Archive for December 27, 2016

Tuesday, December 27, 2016 [Tweets] [Favorites]

Goodbye Mint, Goodbye Fever

Shaun Inman:

As of today I’m officially suspending sales and support of Mint and Fever. But! As self-hosted software, absolutely nothing changes and you can continue using both Mint and Fever as you were yesterday.

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These things were not distractions. The baby and the new game and my next are where I will be focusing my energy going forward.

Michael Rockwell:

I reviewed Mint and Fever around the time I first installed them and they’ve been my favorite web analytics and RSS syncing services ever since. But the writing’s been on the wall for both of them for quite some time — development has drastically slowed over the past two years. I expect I’ll continue using them for a while, but eventually I’ll have to migrate to something else.

I gave up Mint some years ago for a faster, more customizable homegrown solution. But I still really like Fever and am not looking forward to having to find a replacement.

The writing also seems to be on the wall for ReadKit, my current Mac RSS reader of choice. It still works, but development has slowed, bugs have gone unfixed, and e-mails remain unanswered.

So I’ll be looking for both a new RSS server and client. For clients, I found this roundup helpful, but so far I’m not enthused about any of the options. Except for Vienna, the apps seem underpowered and overly iOS-like, and Vienna doesn’t have many syncing options. Syncing aside, I don’t see anything to rival NetNewsWire 3.

As to the servers, it’s exciting how many options there are now, but it is not easy to compare them. I want to know how often they fetch and how they handle updates, deletions, and retention. I guess I’ll need to make a bunch of test accounts.

Update (2017-01-03): John Gruber:

R.I.P. Mint, the best simple web stats tool I’ve ever seen.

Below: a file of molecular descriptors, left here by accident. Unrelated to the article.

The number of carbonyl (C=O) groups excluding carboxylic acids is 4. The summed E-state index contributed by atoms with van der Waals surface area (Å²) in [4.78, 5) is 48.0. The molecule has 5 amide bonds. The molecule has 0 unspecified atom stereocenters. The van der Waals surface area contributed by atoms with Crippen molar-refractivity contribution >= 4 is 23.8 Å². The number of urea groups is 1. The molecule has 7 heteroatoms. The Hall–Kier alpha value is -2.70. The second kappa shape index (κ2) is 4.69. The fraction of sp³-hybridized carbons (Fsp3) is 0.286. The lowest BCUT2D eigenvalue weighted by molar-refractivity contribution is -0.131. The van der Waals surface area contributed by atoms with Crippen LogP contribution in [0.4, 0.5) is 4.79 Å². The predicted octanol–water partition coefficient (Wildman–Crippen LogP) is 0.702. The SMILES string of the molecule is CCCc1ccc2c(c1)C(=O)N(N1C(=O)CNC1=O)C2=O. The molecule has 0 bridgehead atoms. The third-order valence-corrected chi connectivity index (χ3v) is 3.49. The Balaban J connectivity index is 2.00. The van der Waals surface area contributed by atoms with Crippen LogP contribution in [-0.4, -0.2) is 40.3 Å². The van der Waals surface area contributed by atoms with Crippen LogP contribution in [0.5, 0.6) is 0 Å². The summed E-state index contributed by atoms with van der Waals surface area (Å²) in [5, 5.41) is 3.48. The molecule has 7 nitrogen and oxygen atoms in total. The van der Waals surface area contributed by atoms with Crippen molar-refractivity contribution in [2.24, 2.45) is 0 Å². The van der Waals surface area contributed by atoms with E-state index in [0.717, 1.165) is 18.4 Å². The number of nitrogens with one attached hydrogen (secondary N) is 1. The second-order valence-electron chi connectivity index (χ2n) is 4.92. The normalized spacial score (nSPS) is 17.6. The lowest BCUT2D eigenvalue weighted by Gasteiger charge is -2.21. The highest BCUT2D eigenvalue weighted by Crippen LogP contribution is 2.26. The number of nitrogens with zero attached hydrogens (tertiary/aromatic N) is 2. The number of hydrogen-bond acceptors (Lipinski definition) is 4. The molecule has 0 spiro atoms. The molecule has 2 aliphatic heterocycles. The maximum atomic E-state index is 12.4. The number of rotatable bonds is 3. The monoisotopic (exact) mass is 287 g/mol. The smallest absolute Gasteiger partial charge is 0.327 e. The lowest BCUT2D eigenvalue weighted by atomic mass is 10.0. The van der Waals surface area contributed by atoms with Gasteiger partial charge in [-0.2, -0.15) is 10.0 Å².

Would love to find a replacement with similar design.

A new version of ReadKit was just released, and the developer responded to my bug report and said it will be fixed soon.

Mac and iOS Trajectories

Riccardo Mori:

I have a hard time believing it, but for the sake of argument, let’s say the Mac has reached the end of the line. Let’s say there’s little room left to innovate on the hardware side, and just room for small refinements and life-support maintenance on the software side. Let’s say Apple is not entirely wrong in choosing to neglect the Mac. Let’s say iOS is really the future and the right bet.

How is iOS supposed to evolve to become as mature and versatile a platform as the Mac?

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If touch remains the only input method in iOS, how can the user interface and the user interaction be kept ‘simple’ when future iOS devices need to connect and interact with other peripherals?

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When I walk down this hypothetical path, what I see in iOS’s trajectory, more than sheer innovation, is a reinvention of the wheel.

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A Post-PC era where we should eventually get rid of traditional computers to switch to devices and an operating system that will have to behave more like traditional computers to provide a similar level of versatility. And we will have gone through the effort to reach a similar level of productivity as we have now on the Mac because…? Because iOS is nicer and feels fresher? And for how long will iOS keep feeling nicer and fresher?

Previously: How Apple Alienated Mac Loyalists, Understanding Apple’s Marginalization of the Mac, iOS Lacks a Document Filing System.

Update (2016-12-28): Jason Brennan:

Can you imagine doing anything even remotely like that even on a big ass iPad with a keyboard? I’ve waited for years to see something great like this, like “hanging out” and mucking around on an iOS device, but I’m still waiting.

A lie I keep telling myself is multi-touch is so fantastic. It’s amazing, right? You can use all your fingers (and then some!), to uhm, touch your screen. To do what, I still don’t know. Almost ten years of iOS and about the best multitouch app I can think of is Maps: it’s got two-finger-gestures!

After all this time, after all this waiting and lying to myself, I think multi-touch has been a big red herring. I’ve always looked at it and seen potential, like, this is the year of the multitouch desktop but it’s never materialized. iOS has always felt incredibly stunted to me, but I kept telling myself, we just need time to re-imagine software, we’re all just stuck in the desktop mindset, it’ll come.